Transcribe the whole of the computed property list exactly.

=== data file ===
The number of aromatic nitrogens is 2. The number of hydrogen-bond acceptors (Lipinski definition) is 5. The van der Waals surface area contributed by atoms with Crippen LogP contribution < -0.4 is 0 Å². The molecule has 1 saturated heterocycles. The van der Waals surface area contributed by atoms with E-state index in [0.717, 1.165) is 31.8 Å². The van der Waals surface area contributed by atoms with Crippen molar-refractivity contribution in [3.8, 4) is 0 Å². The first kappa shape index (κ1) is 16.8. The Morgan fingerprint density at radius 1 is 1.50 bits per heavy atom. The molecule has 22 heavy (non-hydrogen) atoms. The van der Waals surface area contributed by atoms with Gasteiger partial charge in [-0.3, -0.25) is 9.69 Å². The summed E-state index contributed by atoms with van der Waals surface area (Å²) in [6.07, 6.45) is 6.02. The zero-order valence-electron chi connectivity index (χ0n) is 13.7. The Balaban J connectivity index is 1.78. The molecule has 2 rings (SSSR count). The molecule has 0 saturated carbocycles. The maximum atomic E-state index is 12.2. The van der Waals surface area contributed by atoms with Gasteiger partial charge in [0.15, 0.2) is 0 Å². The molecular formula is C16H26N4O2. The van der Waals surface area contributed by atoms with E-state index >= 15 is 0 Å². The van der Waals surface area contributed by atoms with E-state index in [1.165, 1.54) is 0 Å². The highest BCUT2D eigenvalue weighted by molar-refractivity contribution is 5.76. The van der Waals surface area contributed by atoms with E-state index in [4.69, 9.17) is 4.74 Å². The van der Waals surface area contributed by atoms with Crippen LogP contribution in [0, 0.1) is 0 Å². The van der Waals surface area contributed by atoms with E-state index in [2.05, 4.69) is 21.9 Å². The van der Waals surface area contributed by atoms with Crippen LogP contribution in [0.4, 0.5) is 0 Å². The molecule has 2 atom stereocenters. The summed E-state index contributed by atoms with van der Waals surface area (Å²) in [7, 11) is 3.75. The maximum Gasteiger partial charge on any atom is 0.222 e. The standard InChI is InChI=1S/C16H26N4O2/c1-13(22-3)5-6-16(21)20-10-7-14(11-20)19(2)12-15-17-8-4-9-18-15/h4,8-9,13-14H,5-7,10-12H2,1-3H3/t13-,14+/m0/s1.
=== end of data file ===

The number of aromatic nitrogens is 2. The number of hydrogen-bond acceptors (Lipinski definition) is 5. The van der Waals surface area contributed by atoms with Crippen LogP contribution < -0.4 is 0 Å². The molecule has 1 saturated heterocycles. The van der Waals surface area contributed by atoms with E-state index in [0.717, 1.165) is 31.8 Å². The van der Waals surface area contributed by atoms with Crippen molar-refractivity contribution in [3.8, 4) is 0 Å². The first kappa shape index (κ1) is 16.8. The Morgan fingerprint density at radius 1 is 1.50 bits per heavy atom. The molecule has 22 heavy (non-hydrogen) atoms. The van der Waals surface area contributed by atoms with Gasteiger partial charge in [-0.3, -0.25) is 9.69 Å². The summed E-state index contributed by atoms with van der Waals surface area (Å²) in [6.07, 6.45) is 6.02. The zero-order valence-electron chi connectivity index (χ0n) is 13.7. The Balaban J connectivity index is 1.78. The molecule has 2 rings (SSSR count). The molecule has 0 saturated carbocycles. The maximum atomic E-state index is 12.2. The van der Waals surface area contributed by atoms with Gasteiger partial charge in [0.15, 0.2) is 0 Å². The molecular formula is C16H26N4O2. The van der Waals surface area contributed by atoms with E-state index >= 15 is 0 Å². The van der Waals surface area contributed by atoms with E-state index in [1.165, 1.54) is 0 Å². The highest BCUT2D eigenvalue weighted by molar-refractivity contribution is 5.76. The van der Waals surface area contributed by atoms with E-state index in [4.69, 9.17) is 4.74 Å². The van der Waals surface area contributed by atoms with Crippen LogP contribution in [0, 0.1) is 0 Å². The van der Waals surface area contributed by atoms with E-state index in [2.05, 4.69) is 21.9 Å². The van der Waals surface area contributed by atoms with Crippen LogP contribution in [0.4, 0.5) is 0 Å². The molecule has 2 atom stereocenters. The summed E-state index contributed by atoms with van der Waals surface area (Å²) in [7, 11) is 3.75. The maximum Gasteiger partial charge on any atom is 0.222 e. The standard InChI is InChI=1S/C16H26N4O2/c1-13(22-3)5-6-16(21)20-10-7-14(11-20)19(2)12-15-17-8-4-9-18-15/h4,8-9,13-14H,5-7,10-12H2,1-3H3/t13-,14+/m0/s1.